In Spider-Man 2, Doc Ock's robotic arms are managed by an artificial intelligence. 

He even has a device with an inhibitor chip that keeps the arms separate from his body's nervous system. A failed experiment to create sustainable fusion kills his wife Rosie and damages the inhibitor chip, causing the newly sentient device to take control of his actions. The arms lead him to rob a bank to fund a second fusion experiment, which proves to be just as unstable as the first. Octopus stays his hand only after Spider-Man unmasks and talks him down. In a moment of lucidity, Octavius shuts down the fusion reactor and sacrifices his life rather than allow the destruction of New York.


Lionel Luthor -- Smallville

Lex Luthor has bedeviled Superman for decades, but it was the 2001-2011 WB/CW series Smallville series that explored the idea that Luthor was bad because he had a bad dad. Lionel Luthor was introduced in the series pilot, cast as a shadowy business mogul with a hidden agenda. He moves to Smallville to buy a local plant, shortly ahead of the Kryptonite meteor shower that covers the town. Lionel Luthor manipulates his son Lex and formed the secret society Veritas to find an alien visitor known as the Traveler -- initially not knowing the Traveler is young Clark Kent.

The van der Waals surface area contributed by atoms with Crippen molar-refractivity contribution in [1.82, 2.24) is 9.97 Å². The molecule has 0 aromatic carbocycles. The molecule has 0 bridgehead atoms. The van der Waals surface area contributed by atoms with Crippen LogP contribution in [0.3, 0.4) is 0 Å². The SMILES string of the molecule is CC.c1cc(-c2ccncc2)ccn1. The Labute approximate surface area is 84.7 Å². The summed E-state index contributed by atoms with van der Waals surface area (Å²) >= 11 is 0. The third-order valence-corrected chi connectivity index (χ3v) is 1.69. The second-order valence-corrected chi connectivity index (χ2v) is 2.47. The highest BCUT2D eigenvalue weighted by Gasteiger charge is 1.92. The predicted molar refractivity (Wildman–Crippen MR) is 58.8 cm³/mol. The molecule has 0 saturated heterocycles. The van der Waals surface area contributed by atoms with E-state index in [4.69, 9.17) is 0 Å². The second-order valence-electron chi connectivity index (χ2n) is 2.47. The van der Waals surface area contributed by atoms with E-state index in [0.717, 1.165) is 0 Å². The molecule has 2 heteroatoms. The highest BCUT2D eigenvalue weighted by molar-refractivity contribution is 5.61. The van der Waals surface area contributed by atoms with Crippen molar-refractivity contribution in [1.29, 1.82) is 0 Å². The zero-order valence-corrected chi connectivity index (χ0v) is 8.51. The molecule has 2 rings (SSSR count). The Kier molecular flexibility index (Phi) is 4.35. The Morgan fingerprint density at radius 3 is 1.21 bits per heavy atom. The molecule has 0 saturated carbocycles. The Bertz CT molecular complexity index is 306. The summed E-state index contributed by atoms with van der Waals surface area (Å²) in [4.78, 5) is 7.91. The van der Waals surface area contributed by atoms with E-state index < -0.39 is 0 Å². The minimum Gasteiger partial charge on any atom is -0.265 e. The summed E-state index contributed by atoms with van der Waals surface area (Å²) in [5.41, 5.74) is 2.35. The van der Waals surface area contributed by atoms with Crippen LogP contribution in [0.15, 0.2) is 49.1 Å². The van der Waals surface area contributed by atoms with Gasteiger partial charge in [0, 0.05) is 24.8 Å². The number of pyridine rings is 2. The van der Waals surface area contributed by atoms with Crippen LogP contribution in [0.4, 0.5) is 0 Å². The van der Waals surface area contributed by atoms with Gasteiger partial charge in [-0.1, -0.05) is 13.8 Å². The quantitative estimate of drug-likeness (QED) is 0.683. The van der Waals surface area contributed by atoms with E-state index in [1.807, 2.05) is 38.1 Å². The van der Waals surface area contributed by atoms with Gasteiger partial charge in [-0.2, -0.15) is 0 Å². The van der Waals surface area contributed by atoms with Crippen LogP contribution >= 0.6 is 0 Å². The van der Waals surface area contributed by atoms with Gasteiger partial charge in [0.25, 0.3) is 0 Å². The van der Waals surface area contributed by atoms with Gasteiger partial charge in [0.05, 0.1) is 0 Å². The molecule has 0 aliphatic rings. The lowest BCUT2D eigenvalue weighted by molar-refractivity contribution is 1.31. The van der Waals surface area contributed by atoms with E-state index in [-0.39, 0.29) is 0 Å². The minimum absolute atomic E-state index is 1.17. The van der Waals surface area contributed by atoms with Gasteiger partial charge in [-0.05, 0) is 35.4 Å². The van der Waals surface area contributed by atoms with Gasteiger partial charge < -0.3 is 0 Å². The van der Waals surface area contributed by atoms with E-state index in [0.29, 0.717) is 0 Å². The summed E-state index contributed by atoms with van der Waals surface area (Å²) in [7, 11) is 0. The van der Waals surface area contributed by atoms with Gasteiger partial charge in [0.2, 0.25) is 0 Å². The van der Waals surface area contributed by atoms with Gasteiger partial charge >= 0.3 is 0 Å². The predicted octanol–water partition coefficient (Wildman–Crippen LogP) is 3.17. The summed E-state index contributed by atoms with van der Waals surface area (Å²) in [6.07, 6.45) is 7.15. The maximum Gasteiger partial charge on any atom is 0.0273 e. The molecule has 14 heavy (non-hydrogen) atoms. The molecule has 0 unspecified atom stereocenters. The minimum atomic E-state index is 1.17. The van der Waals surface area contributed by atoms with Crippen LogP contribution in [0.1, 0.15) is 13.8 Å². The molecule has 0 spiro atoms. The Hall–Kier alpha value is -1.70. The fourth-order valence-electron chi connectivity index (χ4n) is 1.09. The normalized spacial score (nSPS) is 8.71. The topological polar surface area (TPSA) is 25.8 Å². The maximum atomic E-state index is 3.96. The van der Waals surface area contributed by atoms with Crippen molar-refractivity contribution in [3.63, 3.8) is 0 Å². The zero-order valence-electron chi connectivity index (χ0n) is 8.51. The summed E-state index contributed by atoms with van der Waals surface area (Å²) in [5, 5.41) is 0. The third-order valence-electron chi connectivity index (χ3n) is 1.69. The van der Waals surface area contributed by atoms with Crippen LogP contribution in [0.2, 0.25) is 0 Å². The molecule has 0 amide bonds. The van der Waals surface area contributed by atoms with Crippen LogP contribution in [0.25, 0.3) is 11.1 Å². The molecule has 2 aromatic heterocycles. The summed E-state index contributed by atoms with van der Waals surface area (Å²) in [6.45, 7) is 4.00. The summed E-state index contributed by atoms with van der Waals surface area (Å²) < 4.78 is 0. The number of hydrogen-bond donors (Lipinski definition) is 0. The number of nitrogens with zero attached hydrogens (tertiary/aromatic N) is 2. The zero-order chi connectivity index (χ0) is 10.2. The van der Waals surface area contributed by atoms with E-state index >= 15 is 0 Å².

In season five, Lionel Luthor becomes a vessel for Jor-El, a Kryptonian artificial intelligence which possesses him momentarily to converse with Kent. Gradually, over the course of the show, Lionel Luthor shifts from being Kent's antagonist to being a protector and helper who kept the secret of the Traveler. But Lex also sought the Traveler's identity, and in the Season seven episode "Descent," Lex goes to Lionel's offices at LuthorCorp to confront Lionel about his knowledge. Lex pulls a gun on Lionel and takes a key from him that opens a strongbox in Zurich -- and then shoots Lionel, who plummets to his death.